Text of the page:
The Pelvic Floor and the Lift: Everything You Need to Know

WWhile pelvic floor dysfunction is not ideal for anyone, after all, these deep stabilizing muscles support sexual function, bladder and bowel control, healthy posture, as well as arm and leg power, among other tasks, for people who like to pick things up and put them down. down (i.e. lifting weights), it can lead to poor movement mechanics as well as leaks mid-lift.

So if you regularly hit the weight room with the goal of getting stronger, Corey Hazama, Ph.D., Physiotherapist, DPT, an expert at Pelvic Gym, a pelvic health education platform, says that properly strengthening and engaging your pelvic floor is just as important. important like any other. muscle group you are training. Here are six things you need to know about your pelvic floor and its function if you’re lifting weights, including exactly how to strengthen your core and breathe while strength training to optimize your efforts and avoid injury.

1. First things first: everyone has a pelvic floor.

Before we delve into the specific relationship between weightlifting and pelvic floor, let’s get on the same page about who has pelvic floor. Spoiler alert: all of us. As Dr. Hazama explains, your pelvic floor is a collection of 14 muscles that stretch from your tailbone to your pubic bone, and from hip to hip, like a kind of trampoline or hammock. They are not sex specific.

The only difference between people of different sexes is which organs that support the pelvic floor muscles, according to Heather Jeffcoat, Ph.D., DPT, author of Painless Sex: A Self-Treatment Guide To The Sex Life You Deserve. For example, if you have a uterus, that will be one of the organs that supports this group of muscles; otherwise, the organ lineup will include the bladder, small intestine and rectum, she says.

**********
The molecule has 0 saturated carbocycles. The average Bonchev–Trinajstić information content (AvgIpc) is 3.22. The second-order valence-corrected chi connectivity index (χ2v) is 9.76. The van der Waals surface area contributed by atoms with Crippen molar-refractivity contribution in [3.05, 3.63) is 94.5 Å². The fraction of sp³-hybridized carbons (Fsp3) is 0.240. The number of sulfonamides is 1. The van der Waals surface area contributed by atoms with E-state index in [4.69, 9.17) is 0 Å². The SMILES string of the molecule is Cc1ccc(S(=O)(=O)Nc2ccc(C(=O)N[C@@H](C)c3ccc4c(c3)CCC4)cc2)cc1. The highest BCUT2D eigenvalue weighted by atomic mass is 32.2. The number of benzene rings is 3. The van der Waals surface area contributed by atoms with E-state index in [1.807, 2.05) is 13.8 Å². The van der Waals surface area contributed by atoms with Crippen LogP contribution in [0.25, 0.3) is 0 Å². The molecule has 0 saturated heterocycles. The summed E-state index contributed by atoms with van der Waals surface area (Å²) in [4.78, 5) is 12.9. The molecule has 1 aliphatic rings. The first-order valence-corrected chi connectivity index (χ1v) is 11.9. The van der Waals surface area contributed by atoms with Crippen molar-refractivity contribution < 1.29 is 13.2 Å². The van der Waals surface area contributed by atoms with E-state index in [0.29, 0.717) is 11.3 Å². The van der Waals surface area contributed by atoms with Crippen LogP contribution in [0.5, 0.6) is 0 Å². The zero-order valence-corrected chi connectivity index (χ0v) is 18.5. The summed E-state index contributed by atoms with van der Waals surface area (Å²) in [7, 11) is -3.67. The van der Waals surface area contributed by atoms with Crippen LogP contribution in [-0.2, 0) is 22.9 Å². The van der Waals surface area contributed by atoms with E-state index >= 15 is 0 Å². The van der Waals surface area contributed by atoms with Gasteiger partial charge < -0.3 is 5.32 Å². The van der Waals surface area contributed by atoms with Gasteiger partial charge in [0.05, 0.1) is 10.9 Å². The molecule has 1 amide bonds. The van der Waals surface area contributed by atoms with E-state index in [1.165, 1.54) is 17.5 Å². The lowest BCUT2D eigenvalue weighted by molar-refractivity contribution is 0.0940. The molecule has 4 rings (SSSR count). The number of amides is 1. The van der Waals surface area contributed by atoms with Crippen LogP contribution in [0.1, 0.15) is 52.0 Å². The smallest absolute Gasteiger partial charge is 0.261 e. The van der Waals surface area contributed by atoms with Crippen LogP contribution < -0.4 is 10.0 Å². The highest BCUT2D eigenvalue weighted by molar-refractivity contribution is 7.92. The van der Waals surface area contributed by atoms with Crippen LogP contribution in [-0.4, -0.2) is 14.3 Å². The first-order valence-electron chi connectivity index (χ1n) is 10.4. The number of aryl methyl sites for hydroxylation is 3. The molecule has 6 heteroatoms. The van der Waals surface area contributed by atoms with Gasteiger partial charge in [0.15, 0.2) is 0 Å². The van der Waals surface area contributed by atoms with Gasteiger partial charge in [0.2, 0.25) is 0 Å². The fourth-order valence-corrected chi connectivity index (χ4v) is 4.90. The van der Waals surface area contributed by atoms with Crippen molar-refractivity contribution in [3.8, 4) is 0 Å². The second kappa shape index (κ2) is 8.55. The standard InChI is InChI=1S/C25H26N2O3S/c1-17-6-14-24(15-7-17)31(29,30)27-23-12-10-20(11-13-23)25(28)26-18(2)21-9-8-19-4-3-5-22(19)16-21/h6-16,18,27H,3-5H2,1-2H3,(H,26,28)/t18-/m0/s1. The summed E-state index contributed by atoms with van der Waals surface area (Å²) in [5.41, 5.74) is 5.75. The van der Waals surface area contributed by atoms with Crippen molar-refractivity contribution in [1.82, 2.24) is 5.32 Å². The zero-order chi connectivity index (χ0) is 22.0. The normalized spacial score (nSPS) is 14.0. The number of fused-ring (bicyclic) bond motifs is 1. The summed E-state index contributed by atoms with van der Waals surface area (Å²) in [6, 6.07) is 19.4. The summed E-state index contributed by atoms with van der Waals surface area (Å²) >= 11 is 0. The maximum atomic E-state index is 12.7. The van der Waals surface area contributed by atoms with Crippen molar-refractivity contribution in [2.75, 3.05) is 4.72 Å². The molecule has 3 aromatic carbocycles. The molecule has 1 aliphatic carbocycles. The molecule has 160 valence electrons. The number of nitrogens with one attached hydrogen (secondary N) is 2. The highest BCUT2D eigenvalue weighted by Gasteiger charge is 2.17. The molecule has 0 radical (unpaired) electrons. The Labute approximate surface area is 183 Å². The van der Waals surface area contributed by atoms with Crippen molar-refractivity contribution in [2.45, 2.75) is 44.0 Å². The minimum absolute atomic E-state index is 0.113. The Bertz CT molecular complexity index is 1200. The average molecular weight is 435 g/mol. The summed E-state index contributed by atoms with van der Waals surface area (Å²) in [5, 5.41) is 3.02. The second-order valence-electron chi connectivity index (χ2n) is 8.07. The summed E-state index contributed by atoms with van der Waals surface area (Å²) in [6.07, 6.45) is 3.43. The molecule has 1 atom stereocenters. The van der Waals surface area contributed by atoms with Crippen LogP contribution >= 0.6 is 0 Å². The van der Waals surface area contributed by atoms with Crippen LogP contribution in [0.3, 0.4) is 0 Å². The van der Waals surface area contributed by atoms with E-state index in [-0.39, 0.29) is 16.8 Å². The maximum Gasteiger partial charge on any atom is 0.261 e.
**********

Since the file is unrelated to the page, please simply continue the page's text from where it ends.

2. The pelvic floor is part of your core

Many people are surprised to learn this, says Dr. Jeffcoat, but understanding this connectivity helps uncover why lifting can affect pelvic floor health for better or worse.

Whether you work out in a group or individual fitness class, chances are you’ve been told by a trainer to “strengthen your core” at some point. That’s because a compromised core helps you keep your balance and your spine stabilized when you transfer load, explains Dr. Hazama. If you don’t include your pelvic floor muscles in this engagement, then you won’t get the most supported starting position possible for the lifts. It’s important to know how to engage your core correctly during reps, Y how to relax between efforts, she says. Later.

3. The pelvic floor muscles must be able to contract Y section

“Just as we wouldn’t want to walk all day with our biceps contracted (elbows bent),” says Dr. Jeffcoat, “we also don’t want to keep our pelvic floor muscles contracted all the time.

Unfortunately, because so many trainers instruct people to keep their abs tight while lifting weights, some people become less fit for relaxing your pelvic floor muscles. Over time, this can lead to your pelvic floor muscles being constantly engaged, even outside of the gym. Medically, this is known as having a hypertonic pelvic floor or non-relaxing pelvic floor, and is often accompanied by painful pelvic floor cramps or pain during exercise and intercourse, and urine leakage.